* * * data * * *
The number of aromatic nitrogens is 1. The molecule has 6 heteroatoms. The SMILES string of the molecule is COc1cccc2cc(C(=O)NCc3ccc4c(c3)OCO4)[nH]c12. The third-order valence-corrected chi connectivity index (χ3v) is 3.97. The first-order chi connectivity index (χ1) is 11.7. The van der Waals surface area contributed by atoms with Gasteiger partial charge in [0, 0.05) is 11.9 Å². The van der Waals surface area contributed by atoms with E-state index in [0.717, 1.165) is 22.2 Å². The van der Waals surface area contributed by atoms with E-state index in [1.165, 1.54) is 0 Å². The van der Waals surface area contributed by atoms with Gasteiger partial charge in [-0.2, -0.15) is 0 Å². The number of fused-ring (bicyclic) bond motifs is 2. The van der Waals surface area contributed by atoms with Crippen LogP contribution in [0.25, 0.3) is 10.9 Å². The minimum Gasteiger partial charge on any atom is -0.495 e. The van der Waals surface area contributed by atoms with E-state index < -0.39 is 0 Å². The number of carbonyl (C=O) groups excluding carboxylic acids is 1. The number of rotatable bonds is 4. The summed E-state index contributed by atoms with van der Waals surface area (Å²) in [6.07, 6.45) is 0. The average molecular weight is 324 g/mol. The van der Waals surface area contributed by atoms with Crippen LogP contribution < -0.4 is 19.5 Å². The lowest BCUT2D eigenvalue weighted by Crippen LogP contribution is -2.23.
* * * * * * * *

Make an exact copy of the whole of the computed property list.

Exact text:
The number of aromatic nitrogens is 1. The molecule has 6 heteroatoms. The SMILES string of the molecule is COc1cccc2cc(C(=O)NCc3ccc4c(c3)OCO4)[nH]c12. The third-order valence-corrected chi connectivity index (χ3v) is 3.97. The first-order chi connectivity index (χ1) is 11.7. The van der Waals surface area contributed by atoms with Gasteiger partial charge in [0, 0.05) is 11.9 Å². The van der Waals surface area contributed by atoms with E-state index in [0.717, 1.165) is 22.2 Å². The van der Waals surface area contributed by atoms with E-state index in [1.165, 1.54) is 0 Å². The van der Waals surface area contributed by atoms with Gasteiger partial charge in [-0.2, -0.15) is 0 Å². The number of fused-ring (bicyclic) bond motifs is 2. The van der Waals surface area contributed by atoms with Crippen LogP contribution in [0.25, 0.3) is 10.9 Å². The minimum Gasteiger partial charge on any atom is -0.495 e. The van der Waals surface area contributed by atoms with E-state index < -0.39 is 0 Å². The number of carbonyl (C=O) groups excluding carboxylic acids is 1. The number of rotatable bonds is 4. The summed E-state index contributed by atoms with van der Waals surface area (Å²) in [6.07, 6.45) is 0. The average molecular weight is 324 g/mol. The van der Waals surface area contributed by atoms with Crippen LogP contribution < -0.4 is 19.5 Å². The lowest BCUT2D eigenvalue weighted by Crippen LogP contribution is -2.23.